Friends of the Earth France today opened the voting for their annual Pinocchio awards. The public can vote for the companies whose environmental and social impacts do not match their public claims about their commitment to sustainable development.
The awards highlight specific examples of social and environmental rights violations committed by multinational corporations. They allow citizens to clearly see the gap between a company's words on sustainability and social responsibility and their actual activities in the communities and areas affected.
Friends of the Earth groups from around the world are today calling on Shell to clean up its mess in the oil-rich and heavily polluted Niger Delta in Nigeria. The launch of an international petition targeting Shell comes exactly two years after a United Nations report exposed oil-giant Shell's systematic contamination of Ogoniland in Nigeria.
European banks and pension funds continue to finance one of the largest and most destructive palm oil giants Wilmar International, according to new research released today by Friends of the Earth Europe . Well known banks including HSBC, BNP Paribas, Deutsche Bank and Rabobank offer financial assistance to Wilmar valuing over one billion euro, and European and American financial institutions own shares in the company worth €621 million .
Getting companies to report on their use of resources, like materials, water, land and carbon, as well as their impacts upon human rights, will help move Europe towards a resource efficient future that benefits people and planet. This was the message of a debate organised on Tuesday by the European Coalition for Corporate Justice (ECCJ) and Friends of the Earth Europe.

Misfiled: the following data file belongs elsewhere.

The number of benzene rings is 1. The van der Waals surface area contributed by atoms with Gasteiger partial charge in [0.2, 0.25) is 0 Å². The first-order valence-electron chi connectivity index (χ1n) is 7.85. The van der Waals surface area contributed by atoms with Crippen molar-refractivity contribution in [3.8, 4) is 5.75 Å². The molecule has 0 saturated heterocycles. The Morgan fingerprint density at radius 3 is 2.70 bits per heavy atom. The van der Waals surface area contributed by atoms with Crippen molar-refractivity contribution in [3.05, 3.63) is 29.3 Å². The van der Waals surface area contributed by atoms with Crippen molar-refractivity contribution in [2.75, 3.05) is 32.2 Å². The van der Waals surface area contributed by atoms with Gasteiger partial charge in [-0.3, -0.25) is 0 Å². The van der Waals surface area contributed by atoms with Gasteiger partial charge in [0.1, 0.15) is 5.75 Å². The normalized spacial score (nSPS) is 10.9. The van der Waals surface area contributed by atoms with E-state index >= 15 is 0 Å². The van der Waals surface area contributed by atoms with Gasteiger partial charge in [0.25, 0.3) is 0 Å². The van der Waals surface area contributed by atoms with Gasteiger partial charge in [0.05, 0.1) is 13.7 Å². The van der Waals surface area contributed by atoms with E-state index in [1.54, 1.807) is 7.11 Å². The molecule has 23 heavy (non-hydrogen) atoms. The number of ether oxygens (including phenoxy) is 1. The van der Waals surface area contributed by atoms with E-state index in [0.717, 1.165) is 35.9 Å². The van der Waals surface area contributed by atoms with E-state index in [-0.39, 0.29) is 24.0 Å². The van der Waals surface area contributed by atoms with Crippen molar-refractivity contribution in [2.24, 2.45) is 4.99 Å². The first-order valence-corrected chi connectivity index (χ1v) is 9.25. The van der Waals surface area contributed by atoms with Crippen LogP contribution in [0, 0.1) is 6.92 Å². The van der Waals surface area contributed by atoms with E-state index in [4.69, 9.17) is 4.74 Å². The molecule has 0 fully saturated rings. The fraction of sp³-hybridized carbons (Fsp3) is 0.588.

Friends of the Earth Scotland today went to the Royal Bank of Scotland (RBS) AGM to ask the bank to disinvest in funding mountaintop removal for coal mining.
They posed as two 'bankers' with a replica mountain and symbolically ‘stuffed’ their faces with coal to feed their fossil fuel addiction.
Nigerian farmers whose farmland was polluted by oil spills have submitted an appeal to the court in The Hague, together with Friends of the Earth Netherlands, following a ruling in January that acquitted Shell of responsibility for some of the charges brought against them.
Samsung Electronics has admitted for the first time that it uses tin in its products that's destroying tropical forests, killing coral and wrecking the lives of communities in Indonesia, Friends of the Earth England, Wales and Northern Ireland reveals today.
Brussels, April 16 – A proposal released today by the European Commission to require large European companies to report on environmental and social issues will not guarantee ethical corporate behaviour according to the European Coalition for Corporate Justice (ECCJ). 
The European Union dealt a major blow yesterday to the oil industry’s push for secrecy by agreeing transparency legislation. It marks a critical step to counter corruption in the global oil, gas and mining sectors.
Representatives from the European Parliament and European Council agreed to include strong rules governing the disclosure of payments by extractive industry companies to resource-rich countries.
Environment, consumer and labour groups have written to European Union Heads of State and Government warning them of the dangers to the environment, health, and consumers of proposals to reduce regulatory burden.
The letter was sent by the Green 10, of which Friends of the Earth Europe is a member, together with the European Trade Union Confederation and the European Consumers’ Organisation,